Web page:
Copper prices will likely gain further in 2024 on fears of production cuts in China and increasing demand, particularly for green energy transition, after having gained about 10 per cent since the beginning of 2024. They are currently ruling at highs not seen since June 2022. 

The red metal prices have averaged $8,558/tonne year-to-date as of April 2 2024. Prices have been on a steady upward trend since the start of the year, surging to $9,089/tonne on March 18 on the back of possible production cuts in China, said research agency BMI, a unit of Fitch Solutions. 

In March 2024, major Chinese copper smelters agreed to limit capacity expansion by rearranging maintenance schedules and postponing the commencement of new projects, following a decline in treatment and refining charges, it said. ING Think, the financial and economic analysis wing of Dutch multinational financial services firm ING, seconded the view. 

Main catalyst

The main catalyst for copper’s rally is the unexpected tightening in the global mine supply, most notably First Quantum’s mine in Panama, which has removed around 4 million tonnes (mt) of the metal from the world’s annual supply, said ING Think.  

On Friday, the three-month copper contract on the London Metal Exchange closed at $9,475.50 a tonne. For cash, it was offered at $9,400. In view of the red metal’s current uptrend, BMI said it is raising its average annual price forecast to $9,200 from $8,800.

ING Think projected copper prices rising in the second quarter, traditionally its strongest season for demand, to $9,050/t on average from an average of $8,539/t in the first. It forecast prices peaking in the fourth quarter at $9,100/t.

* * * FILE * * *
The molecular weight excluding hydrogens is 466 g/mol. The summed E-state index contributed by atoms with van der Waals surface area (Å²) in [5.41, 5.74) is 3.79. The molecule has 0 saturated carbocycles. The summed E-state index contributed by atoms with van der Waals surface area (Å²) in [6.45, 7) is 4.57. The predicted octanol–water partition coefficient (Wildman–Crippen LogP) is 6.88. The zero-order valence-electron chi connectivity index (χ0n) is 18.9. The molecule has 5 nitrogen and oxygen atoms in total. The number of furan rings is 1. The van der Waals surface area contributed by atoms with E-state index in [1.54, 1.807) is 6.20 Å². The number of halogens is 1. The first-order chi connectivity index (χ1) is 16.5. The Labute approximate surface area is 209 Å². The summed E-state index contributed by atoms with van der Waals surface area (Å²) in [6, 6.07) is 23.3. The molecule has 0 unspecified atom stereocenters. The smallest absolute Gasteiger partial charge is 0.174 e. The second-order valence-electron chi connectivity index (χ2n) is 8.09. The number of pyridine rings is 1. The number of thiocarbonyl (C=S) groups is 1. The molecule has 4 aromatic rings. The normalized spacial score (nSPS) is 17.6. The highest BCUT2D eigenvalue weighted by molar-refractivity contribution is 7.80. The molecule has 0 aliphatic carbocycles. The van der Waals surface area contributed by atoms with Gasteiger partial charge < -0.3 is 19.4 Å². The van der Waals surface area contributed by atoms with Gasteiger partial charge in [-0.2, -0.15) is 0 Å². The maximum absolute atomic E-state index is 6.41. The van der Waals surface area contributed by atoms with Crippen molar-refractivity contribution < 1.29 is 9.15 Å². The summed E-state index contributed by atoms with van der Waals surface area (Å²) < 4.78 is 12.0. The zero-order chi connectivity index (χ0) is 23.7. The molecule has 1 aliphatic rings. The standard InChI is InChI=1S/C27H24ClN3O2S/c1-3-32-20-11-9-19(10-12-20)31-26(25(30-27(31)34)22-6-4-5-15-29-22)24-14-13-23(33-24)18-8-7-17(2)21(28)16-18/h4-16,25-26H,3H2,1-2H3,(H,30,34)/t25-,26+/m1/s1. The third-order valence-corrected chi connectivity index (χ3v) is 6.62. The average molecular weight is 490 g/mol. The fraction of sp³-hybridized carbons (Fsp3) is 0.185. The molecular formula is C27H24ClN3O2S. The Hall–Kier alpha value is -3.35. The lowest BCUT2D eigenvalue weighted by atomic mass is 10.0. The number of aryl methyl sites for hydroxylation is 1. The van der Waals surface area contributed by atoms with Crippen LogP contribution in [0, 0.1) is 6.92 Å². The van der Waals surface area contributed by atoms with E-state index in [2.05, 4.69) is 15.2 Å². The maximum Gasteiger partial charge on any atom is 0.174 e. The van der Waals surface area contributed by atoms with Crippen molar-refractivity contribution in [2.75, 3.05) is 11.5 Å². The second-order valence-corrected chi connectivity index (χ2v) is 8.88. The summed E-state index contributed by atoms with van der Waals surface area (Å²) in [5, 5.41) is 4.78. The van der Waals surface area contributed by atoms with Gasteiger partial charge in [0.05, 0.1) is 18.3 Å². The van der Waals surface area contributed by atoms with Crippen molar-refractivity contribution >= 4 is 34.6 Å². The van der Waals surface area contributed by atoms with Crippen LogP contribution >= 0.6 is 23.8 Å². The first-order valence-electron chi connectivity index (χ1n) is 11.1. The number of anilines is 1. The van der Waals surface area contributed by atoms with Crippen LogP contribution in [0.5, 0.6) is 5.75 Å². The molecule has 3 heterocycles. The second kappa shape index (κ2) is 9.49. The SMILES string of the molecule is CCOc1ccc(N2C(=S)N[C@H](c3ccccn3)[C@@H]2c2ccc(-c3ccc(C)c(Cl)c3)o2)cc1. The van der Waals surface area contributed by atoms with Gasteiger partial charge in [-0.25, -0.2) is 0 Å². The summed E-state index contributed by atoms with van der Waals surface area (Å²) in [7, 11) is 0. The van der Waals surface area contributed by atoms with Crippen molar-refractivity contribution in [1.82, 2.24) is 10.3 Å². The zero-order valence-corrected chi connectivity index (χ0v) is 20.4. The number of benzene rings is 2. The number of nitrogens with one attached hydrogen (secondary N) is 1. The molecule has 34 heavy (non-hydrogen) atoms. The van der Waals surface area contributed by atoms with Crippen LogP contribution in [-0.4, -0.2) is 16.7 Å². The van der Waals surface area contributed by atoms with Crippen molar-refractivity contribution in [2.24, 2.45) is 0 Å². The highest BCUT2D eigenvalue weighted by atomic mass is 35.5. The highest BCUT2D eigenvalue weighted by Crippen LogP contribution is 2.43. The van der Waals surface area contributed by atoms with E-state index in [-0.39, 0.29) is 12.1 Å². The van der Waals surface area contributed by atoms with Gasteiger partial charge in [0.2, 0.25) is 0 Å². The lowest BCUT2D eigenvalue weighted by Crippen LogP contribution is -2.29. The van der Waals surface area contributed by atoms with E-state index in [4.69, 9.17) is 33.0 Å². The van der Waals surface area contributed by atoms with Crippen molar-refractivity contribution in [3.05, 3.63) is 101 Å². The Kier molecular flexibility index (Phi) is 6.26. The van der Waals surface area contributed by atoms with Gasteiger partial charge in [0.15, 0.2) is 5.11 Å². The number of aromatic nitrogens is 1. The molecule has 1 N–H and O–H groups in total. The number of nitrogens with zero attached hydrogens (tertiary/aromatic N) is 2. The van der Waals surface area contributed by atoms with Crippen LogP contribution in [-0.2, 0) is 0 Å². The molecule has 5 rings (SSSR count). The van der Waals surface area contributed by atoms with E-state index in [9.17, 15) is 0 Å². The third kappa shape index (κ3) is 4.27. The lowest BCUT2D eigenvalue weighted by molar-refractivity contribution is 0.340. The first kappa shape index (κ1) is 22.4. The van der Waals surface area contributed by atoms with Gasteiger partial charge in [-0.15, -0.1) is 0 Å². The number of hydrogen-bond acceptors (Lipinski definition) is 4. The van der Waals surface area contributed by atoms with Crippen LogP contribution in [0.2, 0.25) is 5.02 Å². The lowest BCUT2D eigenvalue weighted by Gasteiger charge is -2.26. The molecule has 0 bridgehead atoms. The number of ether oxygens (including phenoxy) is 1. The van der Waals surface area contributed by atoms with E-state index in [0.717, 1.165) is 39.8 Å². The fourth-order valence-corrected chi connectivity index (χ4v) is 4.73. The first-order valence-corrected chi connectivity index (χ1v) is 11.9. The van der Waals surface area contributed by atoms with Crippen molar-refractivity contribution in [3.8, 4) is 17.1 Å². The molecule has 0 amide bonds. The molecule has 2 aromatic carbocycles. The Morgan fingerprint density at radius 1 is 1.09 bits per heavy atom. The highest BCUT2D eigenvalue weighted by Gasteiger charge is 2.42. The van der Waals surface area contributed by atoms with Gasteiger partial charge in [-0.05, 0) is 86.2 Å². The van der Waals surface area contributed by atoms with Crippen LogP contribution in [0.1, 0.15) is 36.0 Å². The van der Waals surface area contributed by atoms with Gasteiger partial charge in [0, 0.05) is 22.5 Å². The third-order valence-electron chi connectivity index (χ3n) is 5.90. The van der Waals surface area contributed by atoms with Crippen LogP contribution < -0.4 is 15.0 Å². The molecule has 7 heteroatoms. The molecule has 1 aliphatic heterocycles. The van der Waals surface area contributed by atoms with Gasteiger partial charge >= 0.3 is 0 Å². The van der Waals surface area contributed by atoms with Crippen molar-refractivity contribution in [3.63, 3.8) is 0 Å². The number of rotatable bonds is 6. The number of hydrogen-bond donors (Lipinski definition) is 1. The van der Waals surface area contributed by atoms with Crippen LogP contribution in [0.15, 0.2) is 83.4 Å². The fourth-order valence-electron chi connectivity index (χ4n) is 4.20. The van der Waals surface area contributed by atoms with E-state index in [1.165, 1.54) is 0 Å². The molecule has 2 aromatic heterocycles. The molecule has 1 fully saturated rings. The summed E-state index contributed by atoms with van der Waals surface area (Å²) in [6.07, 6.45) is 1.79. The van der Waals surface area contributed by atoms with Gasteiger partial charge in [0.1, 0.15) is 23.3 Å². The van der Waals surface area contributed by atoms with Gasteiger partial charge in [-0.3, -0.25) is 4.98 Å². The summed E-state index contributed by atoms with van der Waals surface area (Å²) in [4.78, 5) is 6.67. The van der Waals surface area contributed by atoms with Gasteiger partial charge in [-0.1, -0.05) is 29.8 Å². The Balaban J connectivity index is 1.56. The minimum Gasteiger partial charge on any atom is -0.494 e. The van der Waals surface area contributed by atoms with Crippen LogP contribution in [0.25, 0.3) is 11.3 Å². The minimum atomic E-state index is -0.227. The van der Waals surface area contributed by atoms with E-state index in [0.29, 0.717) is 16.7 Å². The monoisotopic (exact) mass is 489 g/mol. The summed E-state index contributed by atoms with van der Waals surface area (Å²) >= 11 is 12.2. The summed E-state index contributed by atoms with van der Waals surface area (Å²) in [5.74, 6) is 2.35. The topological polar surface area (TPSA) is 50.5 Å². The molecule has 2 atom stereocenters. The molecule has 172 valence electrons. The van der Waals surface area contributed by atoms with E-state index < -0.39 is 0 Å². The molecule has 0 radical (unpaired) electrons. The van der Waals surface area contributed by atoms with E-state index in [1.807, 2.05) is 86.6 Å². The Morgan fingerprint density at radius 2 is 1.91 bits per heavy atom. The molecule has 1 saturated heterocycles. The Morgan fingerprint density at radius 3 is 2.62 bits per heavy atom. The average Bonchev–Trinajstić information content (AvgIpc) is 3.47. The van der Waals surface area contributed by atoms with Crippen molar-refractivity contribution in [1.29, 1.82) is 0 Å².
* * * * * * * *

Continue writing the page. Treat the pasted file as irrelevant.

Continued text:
The Australian Office of the Chief Economist projected the average copper price in 2024 to remain relatively similar to 2023 levels ($8,400 a tonne) in its “Resources and Energy Quarterly”. 

Property market downturn

BMI said it was raising the forecast on the back of tighter supply outlook and a decline in the US dollar strength. Though a turnaround in Chinese demand is likely with the recovery in the manufacturing sector, the downturn in the property market will be a major drag on prices, tilting the balance of risks to the downside, it said. 

ING Think said the global refined copper market was expected to be fairly balanced this year, but the shortfall in mine supply now means that the market is likely to be in a deficit.

At the same time, demand uncertainties remain. China’s property market has been a major headwind for copper demand, and a continued slowdown in the sector is the main downside risk, it said. 

The Australian Office of the Chief Economist said historically low levels of global inventories, however, pose an upside risk for copper prices. Stronger demand in coming quarters could be expected to draw inventories down further, putting upward pressure on prices.

Upside may be capped

BMI said reports point to smelters considering implementing joint production cuts, aiming to reduce output by 5-10 per cent in response to the tightening concentrate market.  

ING Think said in the short term, the upside to copper prices might be capped by macro drivers, including ongoing demand concerns in China and lingering uncertainty over US monetary policy. However, micro dynamics are starting to look more constructive for the metal amid a tightening supply outlook.  

Prices will, however, remain volatile as the market continues to respond to macro drivers, including the path of US interest rates and Chinese policies, it said.

BMI and the Australian Office of the Chief Economist said they see copper prices gaining in the long-term on demand for green energy transition such as electric vehicles.

BMI forecast refined copper production to increase by 3.1 per cent year-on-year in 2024  supported by Chinese expansion capacity, though supply issues in Panama are likely to hamper copper concentrate growth, leaving a tight market balance. It forecast consumption to rise by 3.5 per cent year-on-year in 2024.